Insulin Sensitivity

Goals

To understand how a private person (not in a medical lab), can measure insulin sensitivity. To identify the methods that exist, their pros and cons, and accessibility.

Early Findings

Measuring Insulin Sensitivity

  • Different ways of determining this include measuring the degree of insulin output to determine pancreatic stress, measuring lipid hormones such as leptin and adiponectin, the patient's degree of inflammation, and measuring fatty acid metabolism.
  • Measuring one's sugar levels can be done at home. Diabetic patients do so regularly. One method here is using a blood glucose meter. This device has a small needle that is used to prick the finger and draw a drop of blood. The screen display shows the test results. More advanced devices indicate the date and the time and can gather data.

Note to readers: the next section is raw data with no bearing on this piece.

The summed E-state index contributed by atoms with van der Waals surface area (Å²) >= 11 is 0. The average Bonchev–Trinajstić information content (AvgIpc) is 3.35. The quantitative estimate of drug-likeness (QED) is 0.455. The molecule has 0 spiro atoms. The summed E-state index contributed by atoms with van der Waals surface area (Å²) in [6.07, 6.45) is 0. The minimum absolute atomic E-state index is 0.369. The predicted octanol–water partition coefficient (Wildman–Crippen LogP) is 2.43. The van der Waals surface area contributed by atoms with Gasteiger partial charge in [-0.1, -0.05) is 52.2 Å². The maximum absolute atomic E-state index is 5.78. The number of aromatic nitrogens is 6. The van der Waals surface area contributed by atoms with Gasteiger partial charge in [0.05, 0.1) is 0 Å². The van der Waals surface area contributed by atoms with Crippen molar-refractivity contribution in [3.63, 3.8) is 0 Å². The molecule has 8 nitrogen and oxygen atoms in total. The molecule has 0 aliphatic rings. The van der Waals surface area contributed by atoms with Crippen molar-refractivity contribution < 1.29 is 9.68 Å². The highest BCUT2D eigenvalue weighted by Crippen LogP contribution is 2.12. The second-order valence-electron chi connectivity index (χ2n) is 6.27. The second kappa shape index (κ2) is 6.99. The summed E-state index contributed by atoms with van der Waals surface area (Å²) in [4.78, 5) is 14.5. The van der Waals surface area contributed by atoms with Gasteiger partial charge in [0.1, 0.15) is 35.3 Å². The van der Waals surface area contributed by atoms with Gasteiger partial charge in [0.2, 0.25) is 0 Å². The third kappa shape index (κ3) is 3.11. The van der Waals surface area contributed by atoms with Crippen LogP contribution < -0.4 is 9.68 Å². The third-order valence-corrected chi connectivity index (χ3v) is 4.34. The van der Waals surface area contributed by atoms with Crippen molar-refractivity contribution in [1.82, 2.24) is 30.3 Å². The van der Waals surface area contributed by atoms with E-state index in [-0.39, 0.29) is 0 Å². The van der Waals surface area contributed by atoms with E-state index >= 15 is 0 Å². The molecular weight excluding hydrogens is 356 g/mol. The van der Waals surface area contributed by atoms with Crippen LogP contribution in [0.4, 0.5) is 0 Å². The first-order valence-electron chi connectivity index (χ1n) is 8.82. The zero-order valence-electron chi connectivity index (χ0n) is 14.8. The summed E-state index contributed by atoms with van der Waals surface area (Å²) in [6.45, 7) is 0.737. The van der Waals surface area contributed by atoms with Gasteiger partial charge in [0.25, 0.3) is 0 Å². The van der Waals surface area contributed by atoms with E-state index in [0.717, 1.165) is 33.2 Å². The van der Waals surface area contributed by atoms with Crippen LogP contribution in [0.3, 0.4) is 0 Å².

• Another method is measuring sugar levels in urine. This test usually detects levels that are 10 mmol/L (180 mg/dL) and over. For this test, one would need a urine test strip and a container for collecting the urine. It is important for each patient to consult with their doctor to determine the best time to conduct this test.

Summary of our Early Findings

  • Our one-hour research was able to determine that two tests that one can conduct at home would be to use the blood glucose meter and to test the sugar level in one's urine levels.
  • When researching how to measure insulin sensitivity, our research path determined that the amount of blood sugar in the blood reveals that there could be some resistance to the insulin being produced.

Proposed next steps:

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